Give Corruption a Chance

Vivek S. Sharma
Content Type
Journal Article
The National Interest
Issue Number
Publication Date
November-December 2013
Center for the National Interest
CORRUPTION, MORE often than not, seems to resemble a plague. Afghanistan, where the CIA and British intelligence (in competition with the Iranians) have quite literally been handing over duffel bags stuffed full with taxpayer money to Prime Minister Hamid Karzai and his associates, is perhaps the most prominent example of its invasiveness and hardiness. Nothing seems to be able to eradicate it. Immunization efforts fail. Mutations occur. The only course seems to be to attempt to adapt to it. For despite the efforts expended by several American presidents on behalf of Karzai's administration, the United States has no surer way of ensuring influence and access to Karzai and his advisers than through direct cash payments into a slush fund designed to purchase the loyalty of important and powerful personages within the Afghan government. The bankruptcy of the Western strategy in Afghanistan could hardly be expressed in more vivid terms. Such failures in Afghanistan, not to mention Iraq, have occurred while the broader (and noncoercive) dimensions of "state building" or more generally "development" have also paid less-than-stellar returns. It is difficult to avoid the conclusion that the project of implanting "good" institutions in non-Western societies, whether through conquest (as in Iraq and Afghanistan) or through consensual, noncoercive means (as in Cambodia), has turned out to be a thankless task.
Corruption, Development
Political Geography
Afghanistan, United States, Denmark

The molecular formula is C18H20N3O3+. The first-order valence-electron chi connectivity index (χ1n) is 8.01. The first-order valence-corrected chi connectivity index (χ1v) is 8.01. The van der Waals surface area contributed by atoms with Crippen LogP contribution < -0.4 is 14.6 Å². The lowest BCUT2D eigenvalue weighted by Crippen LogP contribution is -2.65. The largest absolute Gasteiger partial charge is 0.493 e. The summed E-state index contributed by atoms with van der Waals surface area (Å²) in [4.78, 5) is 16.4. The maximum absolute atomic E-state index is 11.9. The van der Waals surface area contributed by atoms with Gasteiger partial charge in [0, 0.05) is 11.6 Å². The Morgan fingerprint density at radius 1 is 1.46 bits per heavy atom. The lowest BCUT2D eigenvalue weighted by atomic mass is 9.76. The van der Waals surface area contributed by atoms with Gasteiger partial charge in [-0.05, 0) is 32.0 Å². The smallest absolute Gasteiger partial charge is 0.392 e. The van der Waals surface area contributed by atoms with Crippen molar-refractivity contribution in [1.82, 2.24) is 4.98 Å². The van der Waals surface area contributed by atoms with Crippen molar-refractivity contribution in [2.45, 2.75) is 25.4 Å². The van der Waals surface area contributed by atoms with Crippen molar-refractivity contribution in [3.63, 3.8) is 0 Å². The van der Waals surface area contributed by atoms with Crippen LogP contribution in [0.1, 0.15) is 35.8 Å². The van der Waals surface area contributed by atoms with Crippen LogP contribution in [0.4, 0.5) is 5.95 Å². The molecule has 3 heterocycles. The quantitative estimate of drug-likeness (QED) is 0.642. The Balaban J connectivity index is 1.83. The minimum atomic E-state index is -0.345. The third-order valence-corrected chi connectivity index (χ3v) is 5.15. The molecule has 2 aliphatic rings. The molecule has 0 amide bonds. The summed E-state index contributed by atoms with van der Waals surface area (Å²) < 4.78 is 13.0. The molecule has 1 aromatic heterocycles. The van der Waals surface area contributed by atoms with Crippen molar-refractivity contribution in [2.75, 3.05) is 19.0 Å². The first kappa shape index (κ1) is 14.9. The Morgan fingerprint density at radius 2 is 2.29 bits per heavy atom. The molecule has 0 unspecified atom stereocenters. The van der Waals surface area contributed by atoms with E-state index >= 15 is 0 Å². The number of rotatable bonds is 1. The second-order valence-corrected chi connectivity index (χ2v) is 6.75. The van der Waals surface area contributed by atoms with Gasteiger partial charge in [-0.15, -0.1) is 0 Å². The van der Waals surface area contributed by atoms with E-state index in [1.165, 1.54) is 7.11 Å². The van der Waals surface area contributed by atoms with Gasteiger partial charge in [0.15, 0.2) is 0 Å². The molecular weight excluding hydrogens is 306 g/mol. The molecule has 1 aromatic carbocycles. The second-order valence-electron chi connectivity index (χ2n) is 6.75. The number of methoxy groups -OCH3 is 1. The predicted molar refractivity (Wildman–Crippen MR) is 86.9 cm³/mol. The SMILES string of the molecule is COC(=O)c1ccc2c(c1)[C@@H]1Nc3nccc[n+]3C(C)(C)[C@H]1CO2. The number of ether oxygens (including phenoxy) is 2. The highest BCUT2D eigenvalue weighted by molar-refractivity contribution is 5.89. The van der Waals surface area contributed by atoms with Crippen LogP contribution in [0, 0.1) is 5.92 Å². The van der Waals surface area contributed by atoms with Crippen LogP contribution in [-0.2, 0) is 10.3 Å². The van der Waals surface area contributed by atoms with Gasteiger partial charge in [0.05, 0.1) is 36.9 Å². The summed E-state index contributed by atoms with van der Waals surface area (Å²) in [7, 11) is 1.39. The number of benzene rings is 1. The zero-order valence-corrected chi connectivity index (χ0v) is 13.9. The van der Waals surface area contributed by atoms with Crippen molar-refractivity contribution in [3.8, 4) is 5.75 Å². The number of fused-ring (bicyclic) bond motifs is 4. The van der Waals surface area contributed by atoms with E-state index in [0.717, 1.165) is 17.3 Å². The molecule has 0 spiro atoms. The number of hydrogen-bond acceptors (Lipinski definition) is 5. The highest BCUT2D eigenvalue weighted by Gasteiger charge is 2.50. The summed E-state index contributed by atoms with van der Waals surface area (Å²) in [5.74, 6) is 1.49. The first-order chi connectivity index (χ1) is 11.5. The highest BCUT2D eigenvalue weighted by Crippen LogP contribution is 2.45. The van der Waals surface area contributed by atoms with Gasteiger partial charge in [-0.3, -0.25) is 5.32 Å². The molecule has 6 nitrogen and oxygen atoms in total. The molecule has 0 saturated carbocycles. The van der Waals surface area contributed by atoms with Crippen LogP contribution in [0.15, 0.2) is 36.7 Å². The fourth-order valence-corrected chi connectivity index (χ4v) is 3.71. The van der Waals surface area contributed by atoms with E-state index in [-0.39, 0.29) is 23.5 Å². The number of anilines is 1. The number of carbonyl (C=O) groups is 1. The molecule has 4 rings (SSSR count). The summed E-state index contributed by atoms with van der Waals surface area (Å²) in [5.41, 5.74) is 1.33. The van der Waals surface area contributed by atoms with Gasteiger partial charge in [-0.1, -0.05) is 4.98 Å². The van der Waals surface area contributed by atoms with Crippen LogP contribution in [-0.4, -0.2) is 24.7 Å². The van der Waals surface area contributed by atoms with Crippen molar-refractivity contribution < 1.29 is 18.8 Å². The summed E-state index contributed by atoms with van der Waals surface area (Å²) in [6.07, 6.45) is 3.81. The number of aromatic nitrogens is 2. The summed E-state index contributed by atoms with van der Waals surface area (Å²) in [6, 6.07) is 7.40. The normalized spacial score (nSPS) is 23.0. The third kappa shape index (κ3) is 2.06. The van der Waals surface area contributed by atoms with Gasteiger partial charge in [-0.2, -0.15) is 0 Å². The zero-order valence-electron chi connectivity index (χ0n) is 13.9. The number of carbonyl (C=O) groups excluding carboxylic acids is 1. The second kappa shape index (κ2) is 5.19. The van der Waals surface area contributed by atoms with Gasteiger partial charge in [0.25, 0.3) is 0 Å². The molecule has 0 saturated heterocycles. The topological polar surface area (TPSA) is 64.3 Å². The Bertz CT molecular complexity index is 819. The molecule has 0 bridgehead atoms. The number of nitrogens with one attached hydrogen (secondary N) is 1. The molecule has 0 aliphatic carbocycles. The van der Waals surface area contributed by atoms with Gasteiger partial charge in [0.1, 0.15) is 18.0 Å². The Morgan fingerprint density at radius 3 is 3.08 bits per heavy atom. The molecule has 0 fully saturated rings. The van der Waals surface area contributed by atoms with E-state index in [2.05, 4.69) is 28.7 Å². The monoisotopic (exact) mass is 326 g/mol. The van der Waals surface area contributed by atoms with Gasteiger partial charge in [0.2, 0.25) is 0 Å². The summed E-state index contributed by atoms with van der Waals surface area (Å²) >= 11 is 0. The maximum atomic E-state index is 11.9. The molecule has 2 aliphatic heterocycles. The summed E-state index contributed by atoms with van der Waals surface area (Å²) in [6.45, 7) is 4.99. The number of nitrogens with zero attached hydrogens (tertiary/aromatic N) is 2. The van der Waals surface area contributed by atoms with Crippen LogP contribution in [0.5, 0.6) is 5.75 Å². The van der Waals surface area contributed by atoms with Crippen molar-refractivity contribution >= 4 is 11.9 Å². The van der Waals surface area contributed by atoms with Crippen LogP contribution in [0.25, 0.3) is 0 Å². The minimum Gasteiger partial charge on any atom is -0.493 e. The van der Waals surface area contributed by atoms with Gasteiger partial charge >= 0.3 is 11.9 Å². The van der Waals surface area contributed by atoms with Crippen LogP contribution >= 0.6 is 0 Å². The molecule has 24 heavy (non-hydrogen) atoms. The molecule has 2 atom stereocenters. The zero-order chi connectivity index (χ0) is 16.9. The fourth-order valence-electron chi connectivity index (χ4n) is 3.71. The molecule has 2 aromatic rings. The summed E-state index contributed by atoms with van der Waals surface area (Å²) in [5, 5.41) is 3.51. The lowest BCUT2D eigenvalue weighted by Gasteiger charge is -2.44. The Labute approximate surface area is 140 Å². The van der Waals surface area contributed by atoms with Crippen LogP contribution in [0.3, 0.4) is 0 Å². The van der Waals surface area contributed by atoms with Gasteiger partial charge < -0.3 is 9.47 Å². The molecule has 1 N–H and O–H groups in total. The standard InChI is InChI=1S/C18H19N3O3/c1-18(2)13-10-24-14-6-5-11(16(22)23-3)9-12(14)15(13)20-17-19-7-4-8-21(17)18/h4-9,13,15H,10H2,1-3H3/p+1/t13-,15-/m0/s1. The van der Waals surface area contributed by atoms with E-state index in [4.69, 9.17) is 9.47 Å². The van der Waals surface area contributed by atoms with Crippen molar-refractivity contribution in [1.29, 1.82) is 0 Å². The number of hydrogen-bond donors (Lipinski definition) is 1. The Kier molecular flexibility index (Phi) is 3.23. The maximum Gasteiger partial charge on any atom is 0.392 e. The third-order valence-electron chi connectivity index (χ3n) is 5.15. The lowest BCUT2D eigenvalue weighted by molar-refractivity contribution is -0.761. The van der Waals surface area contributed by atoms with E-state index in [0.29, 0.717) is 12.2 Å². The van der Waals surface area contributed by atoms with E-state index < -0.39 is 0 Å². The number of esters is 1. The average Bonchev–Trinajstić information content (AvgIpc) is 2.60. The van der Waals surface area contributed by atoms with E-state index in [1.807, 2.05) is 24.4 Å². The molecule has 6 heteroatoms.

But is corruption really the source of the problem? Rather than viewing it as a pathology, as most Westerners seem to do, it is better to understand it as a type of currency used to establish and manage power relationships under certain systems of authority. As such, it is neither inherently unstable nor illegitimate. If the international community wants to eradicate corruption in the developing world, it is imperative to understand what it is, how it works, and why it is a potentially stable and legitimate system. Doing this requires stepping back and viewing the evolution of political order through a different set of lenses than most people are accustomed to, but the potential payoff for doing so is a greater sensitivity to how foreign societies actually work-and a deeper understanding of why changing them is so very difficult. FOR SEVERAL millennia now human societies have created political structures that can be termed "states." What we call the "modern state," however, is a historically unique phenomenon that emerged organically in Western Europe by the nineteenth century and has been characteristic of Western political organization ever since. This modern state is defined by several characteristics, each of which is necessary for an entity to be properly termed a state. These characteristics are a monopoly on legitimate violence over a defined territory and population over which no higher authority exists. Defined as such, it is clear that what is being described is a type of political authority and critically, not a type of administration. Having a monopoly on legitimate violence over a defined territory and population does in fact require organization and administration. It does not, however, require a particular type of "administration" (specifically, it does not require what Max Weber called a "rational-legal" bureaucracy). It is, as is well understood, entirely possible (and logically coherent) to have a modern state operate according to principles other than those that define modern Western societies (that is, an administration or bureaucracy that functions on the basis of meritocracy underpinned by specific liberal notions of fairness and ethical conduct). In other words, it is critical to bear in mind that the problem that the development community is seeking to confront is not primarily a problem of administration (although these too of course exist): it is, instead, primarily a problem of authority. Having a modern state (replete with modern administrative forms) does not imply anything about how power and authority actually function within it. The modern state does not create the emergence of modern legal-rational forms of authority, and so simply creating those administrative structures will not do anything to guarantee that they actually function internally in a salutary way. The World Bank has pithily described the development project's essence as how to turn the Congo into Denmark. The logical place to start answering this question is by examining how Denmark became "Denmark." When these policy makers turn to the academic literature on Western political development, what they find is that it is principally a story of the emergence of modern forms of governance and above all those of the state. There is an implicit and explicit assumption in the European political-development literature that the emergence of the modern West is tied to the rise of administration. The wonders of modern Western civilization become the positive externalities of the emergence of the formal structures of the modern state. One important implication of this is that much of the academic literature on "state formation" actually focuses on the wrong end of the problem: it is focused on explaining how the administrative structures of European societies evolved and attained their "modern" forms when the real problem is not the existence of bureaucracy but rather its internal logic. And this internal logic is covered by the domain of the concept of political authority. Another way of putting this is that we need to distinguish between the sources of administration (the concern of the state-formation literature) and the sources of the actual behavior within them. IT HAS been entirely normal in human history for one society to attempt to varying extents and with varying degrees of consequence to alter the institutions of another society. Such attempts can be and have been made across several dimensions of social organization, including religion, property and kinship, among others. The development project can be understood as being a part of a very long history of societies trying to change other ones to resemble themselves. What the development community seeks to do is establish self-sustaining institutions that produce similar outcomes to those obtained in the West in societies that do not possess them. In its current garb, the development project seeks to remodel the social institutions of non-Western societies in order to change their human-welfare outcomes. The problem is that this, as is well understood by now, cannot simply be achieved by replicating administrative forms. The outcomes produced by Denmark are not merely the function of possessing good administrative institutions; rather, they are instead a consequence of the emergence of particular configurations of authority that are deeply rooted in the society. The "efficient" and "fair" functioning of Denmark's administrative institutions is a consequence of the fact that these administrative organs are staffed by Danes who take for granted certain patterns of authority in general. Danes did not become prosperous because of the Danish state: they became prosperous because of the way in which they organized their lives in general. The Danish state is a reflection and a consequence of this deeper change in the way in which Danish social organization evolved. Simply taking Danish-style administrative organs and transplanting them to Afghanistan cannot work because the people who would actually staff them would be Afghans, and Afghan institutions are infused with a different category of authority. The problem is at the level of individual human behavior and its aggregate consequences-not the formal institutional settings in which they are displayed. The problem that the development community faces is that in order for much of its agenda to work it would have to confront the deeper reality that good administrative outcomes (in a modern rational-legal sense) require a particular kind of society: the administrative efficiencies of the modern West are underpinned by a specific configuration of authority that flows from the society into the state. It is the normal expectation of certain behavioral patterns and the punishment of deviance that sustain authority structures in general and specifically in the modern West. Authority structures in all societies are deeply rooted and ingrained in the very fabric of the daily lives of human beings. They are by definition legitimate (usually by tradition or something attempting to masquerade as such) and therefore shape the reasonable expectations that individuals have with one another. In order for the development project to succeed, it needs to overcome both the sheer inert force of tradition as well as the resistance of societies in which authority structures depend on certain patterns of power relations. Persuading bureaucrats that the real pattern of authority that governs their lives-and which they may have varying degrees of stakes in-is illegitimate requires demonstrating to them that it is in their best interest to engage in new types of behavior underpinned by new patterns of legitimate authority. And such change in authority structures is never easy even when there is legitimate demand for different configurations. In order for the development project to succeed beyond the actual alleviation of human suffering it will have to find ways in which to incentivize individuals-and especially elites (unless we propose to decapitate them, elites are crucial)-to adhere to different standards of public and private conduct. Otherwise, all that will happen is the creation of administrative structures that will be penetrated and permeated by the natural incentive structures organic to the existing society. The key point of the recent history of the development project has been the failure of liberal mechanisms to prompt other societies to alter their institutional profiles, irrespective of the extent to which they possess the formal administrative organs of the modern state. Even in those cases where tremendous force and violence have been used, as in Iraq and Afghanistan, this project has failed to change the nature of authority in the broader society: the identity of the winners and the losers changes constantly but the fundamental dynamics are the same. And so we are back to the problem of corruption and authority. HISTORICALLY, MOST societies that have possessed a sufficient amount of permanent public authority to be deemed a state have also been governed by other principles of authority based on patronage and clientage systems that were, of course, also closely intertwined with kinship. Societies such as these intertwine the "private" interests of particular individuals and their networks of kin, clients and patrons into the formal administrative organs of the "state." This, of course, had been the case in Western societies until relatively recently. The notion that someone ought not to profit from an office in an individual sense would have been unintelligible to most people who have ever lived in a state. The issue of profit here must be understood carefully. To say that an individual profits from his office by rent seeking is not a "corruption" of an individual or an entire system. The fundamental functioning of the system depends on systems of patrons and clients because it is through these networks that power is expressed and exercised. It is the grease that keeps the gears of the system running. To take the ancient Roman example: from the beginning to the end of the empire, the political system-both administrative and military-was based on intertwining networks of kinship and clientage. Indeed, the Roman Empire itself was a consequence of the extension via many different mechanisms of Roman senatorial clientage networks over the entirety of the Mediterranean world and then some. When we speak of the Roman provincial administration, what we are referring to are the great Roman families governing provinces through local elites who were tied into the broader system of clientage. So while the Roman army may have created the empire in one sense, it was only through the drawing of other elites into the orbit of the great Roman senatorial families that Roman rule was actually conducted and sustained. When Romans confronted barbarians, they dealt with them in exactly the same way because there was no other alternative: Roman authority depended, ultimately, on the networks of patronage and clientage (occasioned with violence, of course) with various barbarian groups and therefore through relationships of dominance and control that both sides instinctively understood. In this context, to say that Caesar or Pompey or Crassus or any of the other Roman senators out to make a name and fortune for themselves "profited" from their office is to misunderstand what that really means. What was actually going on was that individuals and their networks used their own resources gained through long careers of office holding to enhance the power and dignity of the Roman people and their republic and later empire. The public interests of the state were completely dependent on the proper functioning of "private" networks based on clientage. Roman patrons had to profit from their offices because if they did not they would have been unable to carry out their duties as Roman patrons and thus to be useful agents of the Roman state. There cannot, therefore, be "corruption" in a strict sense in a society whose public and private authority structures are infused with kinship and clientage networks. It is quite simply the way things are done. A FURTHER illustration of this point is granted by taking another famously "corrupt" place: India. Any attempt to understand corruption in India must begin with the recognition that the fundamental unit of analysis there is kinship, understood in a broad sense. In India the language of kinship infuses both public and private discourse. It is the measure of ethical conduct and propriety. It is the standard by which an individual's worth is adjudicated. All aspects of Indian social organization are infused by kinship and its precious networks, including the economic sphere (something that has been very much noticed bythe Economist) and of course the public sphere. Indian social organization is also fundamentally defined by a variety of group identities that have become increasingly corporatist in nature and increasingly embedded into the fundamental way in which power is exercised. India, of course, began independence with a deeper experience of European institutions (outside those of the settler colonies) than any other society in the colonial period. And it therefore emerged with the best administrative inheritance in the postcolonial world. While the generation that led India to independence sought to create a rational-legal bureaucratic state, its leaders did not foresee the extent to which the state that they inherited (including its noncorrupt elite Indian Civil Service administrative structures and personnel) would become permeated by the authority patterns of the society, including the establishment of patrimonialism within the administrative organs of the state itself. And these patrimonial tendencies have only grown stronger since independence. Once the founding generation passed away, much of the value system that had underpinned the clean and relatively efficient administration in the early years gave way to increasingly strong dynastic and clientage networks. The fact that Rahul Gandhi is not the current prime minister of India is simply one of the more amusing puzzles of contemporary Indian politics: it is positively odd that he is not. And so the problem in India is not fundamentally a problem of administration; it is a problem of authority. "Corruption" is what makes the whole system work: without it the Indian state would be unable to placate all of the noisy constituencies demanding a cut of the patronage pie. The Indian state is the principal arena in which a vast network of patron-client and kinship relations mediates how the spoils of the system are distributed. Being powerful in India requires being able to deliver goods to family, friends and dependents: it is the very currency of power. Not using your office in this way means to deliberately alienate the networks of power and dependency upon which normal life depends. It is also important to emphasize that the West tends to fixate on the inefficiencies and often-tragic outcomes that this system produces but fails to recognize the significance of the phenomenon as a whole. Indian political conflicts are mediated through patronage networks. The system can, therefore, be viewed as a species of conflict resolution. It is by offering rewards to powerful individuals and constituencies within the Indian body politic that the Indian state navigates its treacherous communal, regional, linguistic and, of course, religious cleavages. The fact that India has survived as a democratic state-let alone a "united" state-is a testament to the abilities of a system like this to produce relative stability. One of the few positive consequences of this system is that the Indian state has always been able to deploy its vast reservoir of patronage powers and status to bind to it those who would otherwise be potential opponents of its existence. One way to understand just how important this is for the overall stability of the Indian state is to consider what happens when these networks fail to function properly. The Sikh insurgency in the state of Punjab in the 1980s was in some sense (though not completely) a consequence of a failure to come to an agreement over the relative distribution of spoils in the greater Punjab area. And most of the violent regional conflicts that have simmered and occasionally flared since independence have a dimension of failed patronage distribution. The Indian state has to confront its problems with the tools that it has and pay due attention to established and legitimate mechanisms of conflict resolution. It is a terrible and tragic outcome of this logic that India cannot produce a Western-style administrative state. But this is a consequence of a deeper problem of authority. The bureaucracy is itself a mechanism used to solidify and tie important constituencies to the state; given that India is poor, there are never enough resources to fully operate the system. As a result, many populations are starved of patronage, and these then become potential and active opponents of the Indian state. While India has indeed grown richer and more powerful over the past two decades, none of that progress is the product of a change in authority structures. Quite the contrary. The dynastic tendency in India and the system of patronage have simply grown larger and flashier, but the system remains unchanged and many hundreds of millions of people are the victims of this fact. But it must be understood that the patrimonial system that is India cannot simply be seen in moral terms (although it can, of course, also be viewed through a normative lens). This system does not exist because of "bad" people. Its existence is the result of the numerous compromises that the Indian state had to reach with the many potential opponents of the Indian experiment. And, more importantly, the elite have had no incentive to change it until recently. What is potentially revolutionary in India is not the public denunciation of corruption but rather the fact that the society is simultaneously shifting away from older patterns of kinship and association. In other words, if India is to become like the West in this respect it will be because the authority structures that sustain these practices have lost their legitimacy in a constituency that can do something about it. But it is very important to understand that what sustains this system is that it is in fact a legitimate and accepted way in which to conduct social relationships. The point is that it is a stable system, which is not to say that it is a "good" system. What we call "corruption" has been the normal and legitimate practice of most human societies and can actually produce certain categories of good outcomes. In order to change a system like this (in the absence of endogenous demand as in, just perhaps, contemporary India) it is necessary to change the incentive structures of the society at a very micro and therefore basic level. We are talking about what the definition of ethical conduct is and the extent to which it is internally policed. Building formal institutions can in no way substitute for the creation of incentive structures that govern actual lives. And whatever else is true about other systems of social transformation that have existed historically, it appears that in our modern age there may be no way to use liberal means to attain liberal ends in nonliberal societies. Changing authority structures is a very big deal and historically has always been accompanied by violence and social dislocation. We cannot anticipate that individuals will alter their daily expectations of normal human interactions without causing an overall shift in the nature of the system of power relations. ALL THIS brings us back to Hamid Karzai and those duffel bags stuffed with American tax dollars. The United States had a choice about intervention in Afghanistan. One option was a limited intervention along the lines of an imperial raid to settle some frontier and then leave, but done while working through the local authority structures to achieve those goals and accepting the limitation on influence and power that this implied. Or it could have attempted to restructure Afghan society on the grounds that the kind of threat that was emanating from it could only be fundamentally resolved by a change in the basic social organization of that society. Either way, the cooperation of elites would have had to have been secured on the basis of their legitimate interests. And in Afghanistan that meant that the regime through which the United States sought to achieve its goals would have had to establish its authority on the basis of the system that governed the assumptions of most of the people it was called to rule. Karzai had to have the resources with which to create clientage networks because there could be no other way for him to ensure that the administration would actually heed his orders. He had to place kin and trusted clients in key positions and they had to use their positions to further the overall network of influence because that was essential to Karzai's power and perhaps his very life. And where could these resources possibly have come from? Well, the only significant revenue streams in Afghanistan have been drugs and aid, and both of these have fueled the overall system. The United States should not have been surprised. Indeed, it seems that the CIA, at the very least, understood that there were no other alternatives but to deliver sacks full of cash: Karzai could not rule Afghanistan otherwise, and without funding his patronage networks the United States would have no leverage over him. What is remarkable is not that the CIA chose to bribe Karzai; what is surprising is that it shocks us (and, of course, there is an added level of hypocrisy given the tremendous public and private pressure put on the Afghans to clean up their collective act). For we are now a liberal society, and in a liberal society it is very difficult to make the case that bribery and corruption may be the only tools we have at our disposal because we do not have the power to coerce them to become like us. It reeks and taps into the residual historical anger that caused Western administrations to become modern rational-legal ones in the first place. And yet, it is difficult not to conclude that, in some instances, corruption must be accepted as an undesirable but nonetheless potentially legitimate mechanism for engaging with societies organized along different lines. Perhaps it is time to give corruption a chance.